Among the handful of phrases a stranger should NEVER utter to a child is,
“I am bad.”
The Mandarin words spilled gracefully off my tongue.
It’s not what I meant to say it, but I was nipping at the heels of mastery with my takeout order moments before (all of four words). Why not, I reasoned, continue my winning streak with the girl waiting next to me? I couldn’t understand what she said first. But, really, it didn’t matter.
I was on a roll.
Moments later, I rushed home in the rain – balancing beef noodle bags and my umbrella with an overinflated ego. I boasted this communicative conquest to my hungry kids. They eagerly translated my mis-inflected fail:
“Um, Mom? You didn’t say ‘I don’t speak that well.’ You told her you were ‘BAD’! Nice, Mom. Let’s eat!”
This is not the first time I’ve tripped over my own stellar self-evaluation. It’s on loop in my life-pursuit of purpose. I revel in “arriving” for a few moments, and then proceed to do something stupid.
Here’s a sample of my resume:
- Achieved second-year “pro” status as camp counselor. . . until I lost a camper in the Wisconsin’s North Woods for six hours. (This is why I always appear older in pictures. At 22 I grew gray hair, all in this one day.)
- Shook up rhetorical academia lecturing on the potency of credibility – while wearing two different shoes. (In all fairness, it was an 8:00 AM class, and I was in a hurry that day.)
- Demonstrated domestic proficiency: Newly married – and anxious to prove my skills – I spent an hour ironing out the pleats in my husband’s pants. This is because perfectly placed creases on the front of dress pants aren’t supposed to be there. There was also a money-laundering incident that involved a Kenmore and his wallet . . .
- Cross-cultural competency: Keeping your guest’s teacup full is a cultural nuance in Taiwan. So, I poured hot broth (also in a silver pot) into my friend’s tea cup. She didn’t even ask . . . This, after I allowed my child to eat a mango in front of her, with its skin on. Mission accomplished.
It’s a pattern: Just as I gain momentum, humility ensues. It taps me on the shoulder whispering “OVERRATED” in my ear.
I suspect I’m not alone.
I used to dread these speed bumps. But here, at this mid-life intersect of aspiration and reality, I’m seeing an upside: In a world of self-inflation and validation, maybe the occasional sun on our Icarus wings is exactly what we need. I don’t say this lightly. Often, there are side effects. My recent run-in with Matthew five left me grounded, under a pile of feathers and melted wax.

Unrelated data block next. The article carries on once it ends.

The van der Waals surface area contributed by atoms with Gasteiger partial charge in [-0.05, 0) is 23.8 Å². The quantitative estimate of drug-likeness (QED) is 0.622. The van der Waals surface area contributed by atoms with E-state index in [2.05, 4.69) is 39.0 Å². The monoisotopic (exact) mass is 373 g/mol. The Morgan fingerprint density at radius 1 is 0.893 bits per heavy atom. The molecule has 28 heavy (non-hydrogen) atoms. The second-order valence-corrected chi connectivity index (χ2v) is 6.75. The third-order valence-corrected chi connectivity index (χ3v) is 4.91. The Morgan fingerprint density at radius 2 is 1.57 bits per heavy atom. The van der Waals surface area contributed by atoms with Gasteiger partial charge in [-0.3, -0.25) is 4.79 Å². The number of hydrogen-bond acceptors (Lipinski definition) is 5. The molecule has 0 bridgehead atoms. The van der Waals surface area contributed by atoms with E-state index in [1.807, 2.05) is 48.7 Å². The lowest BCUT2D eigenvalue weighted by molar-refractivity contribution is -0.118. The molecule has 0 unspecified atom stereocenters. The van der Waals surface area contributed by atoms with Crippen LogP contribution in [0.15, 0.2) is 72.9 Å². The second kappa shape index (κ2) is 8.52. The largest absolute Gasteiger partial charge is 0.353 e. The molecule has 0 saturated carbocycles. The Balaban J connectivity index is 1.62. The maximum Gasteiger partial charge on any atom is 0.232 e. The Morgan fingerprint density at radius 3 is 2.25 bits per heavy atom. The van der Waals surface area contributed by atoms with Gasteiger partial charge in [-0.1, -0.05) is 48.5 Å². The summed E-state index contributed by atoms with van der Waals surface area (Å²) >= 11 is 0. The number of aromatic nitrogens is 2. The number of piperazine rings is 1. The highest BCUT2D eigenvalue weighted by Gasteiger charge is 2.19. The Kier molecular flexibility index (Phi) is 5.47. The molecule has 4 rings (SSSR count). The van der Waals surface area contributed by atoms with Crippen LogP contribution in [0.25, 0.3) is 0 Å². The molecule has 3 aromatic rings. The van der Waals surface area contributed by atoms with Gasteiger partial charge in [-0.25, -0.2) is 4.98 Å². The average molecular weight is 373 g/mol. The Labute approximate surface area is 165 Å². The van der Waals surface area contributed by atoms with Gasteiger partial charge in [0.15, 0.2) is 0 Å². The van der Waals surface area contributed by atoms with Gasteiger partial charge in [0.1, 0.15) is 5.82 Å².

I’d flown past these words a million times, like a field trip release waiver – en route to something more spectacular: Leprosy, beheadings, paralytics puncturing ceilings . . . or the paradoxical parables. Next to these the “Blessed Are’s” * seemed 101. I eclipsed this stuff long ago, after years of Sunday school flannel-graphs and sleepy sermons. (Not recommended for flannel-graphs: John the Baptist’s end.)
I was easily 8-0:
“Poor in Spirit” – Who doesn’t have room for improvement?
“Mourn”– I am sad, sometimes.
“Meek”– I try not to raise my voice, or step on bugs.
“Hunger and thirst after righteousness”– Check, Christ-follower.
“Merciful”– Stellar volunteer record, once a month.
“Pure in heart”– I don’t really know what this is, but it sounds like me.
“Peacemaker”– Summer break children’s “referee.” Overqualified
“Persecuted”– In some countries, I would be.
This time through, though, I slowed down a bit. (I was preparing for a group discussion minutes later, and I didn’t want to look bad.) As I ran down my low-bar checklist, I heard the whisper again:
Basking in the afterglow of self-inflation, I’d soared dangerously close to the sun.
Then, a reality nosedive.
Jesus’ words paint a portrait of humanity and purpose: Eight broad brushstrokes of not what-we-do but who-we-are. Character purpose.
It looked nothing like me.
At best, I’m a blurry Polaroid of the original – not even a numbered print. I’m the girl who equates ordering takeout with second language proficiency; the overrated one who truthfully, but unknowingly boasts, “I am bad.”
In the posts that follow, I’m going sweep up the debris of complacency. I want to linger longer at the “Blessed Are’s,” * instead of bustling by. It’s what must be done with a masterpiece, until it seeps into your soul.
As I stop and stare, may it be so with my own.
[This is Part 6 of the On Purpose Series.]